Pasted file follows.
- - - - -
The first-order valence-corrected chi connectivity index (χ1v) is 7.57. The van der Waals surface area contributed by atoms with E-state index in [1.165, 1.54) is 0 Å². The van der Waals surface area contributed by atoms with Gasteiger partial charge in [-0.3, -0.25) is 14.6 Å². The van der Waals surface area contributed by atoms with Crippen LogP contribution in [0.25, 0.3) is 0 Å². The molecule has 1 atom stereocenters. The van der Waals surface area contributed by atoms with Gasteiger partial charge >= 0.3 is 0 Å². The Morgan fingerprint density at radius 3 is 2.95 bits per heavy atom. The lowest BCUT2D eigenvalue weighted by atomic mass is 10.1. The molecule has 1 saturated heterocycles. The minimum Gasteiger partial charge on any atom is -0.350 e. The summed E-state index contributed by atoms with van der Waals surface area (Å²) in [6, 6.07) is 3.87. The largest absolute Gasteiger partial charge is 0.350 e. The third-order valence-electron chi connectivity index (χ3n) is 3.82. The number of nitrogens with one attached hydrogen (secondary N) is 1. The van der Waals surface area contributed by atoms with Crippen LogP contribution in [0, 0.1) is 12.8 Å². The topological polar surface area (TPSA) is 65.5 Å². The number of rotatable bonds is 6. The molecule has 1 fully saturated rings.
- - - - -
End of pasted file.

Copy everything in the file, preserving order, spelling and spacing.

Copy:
The first-order valence-corrected chi connectivity index (χ1v) is 7.57. The van der Waals surface area contributed by atoms with E-state index in [1.165, 1.54) is 0 Å². The van der Waals surface area contributed by atoms with Gasteiger partial charge in [-0.3, -0.25) is 14.6 Å². The van der Waals surface area contributed by atoms with Crippen LogP contribution in [0.25, 0.3) is 0 Å². The molecule has 1 atom stereocenters. The van der Waals surface area contributed by atoms with Gasteiger partial charge >= 0.3 is 0 Å². The Morgan fingerprint density at radius 3 is 2.95 bits per heavy atom. The lowest BCUT2D eigenvalue weighted by atomic mass is 10.1. The molecule has 1 saturated heterocycles. The minimum Gasteiger partial charge on any atom is -0.350 e. The summed E-state index contributed by atoms with van der Waals surface area (Å²) in [6, 6.07) is 3.87. The largest absolute Gasteiger partial charge is 0.350 e. The third-order valence-electron chi connectivity index (χ3n) is 3.82. The number of nitrogens with one attached hydrogen (secondary N) is 1. The van der Waals surface area contributed by atoms with Crippen LogP contribution in [0, 0.1) is 12.8 Å². The topological polar surface area (TPSA) is 65.5 Å². The number of rotatable bonds is 6. The molecule has 1 fully saturated rings.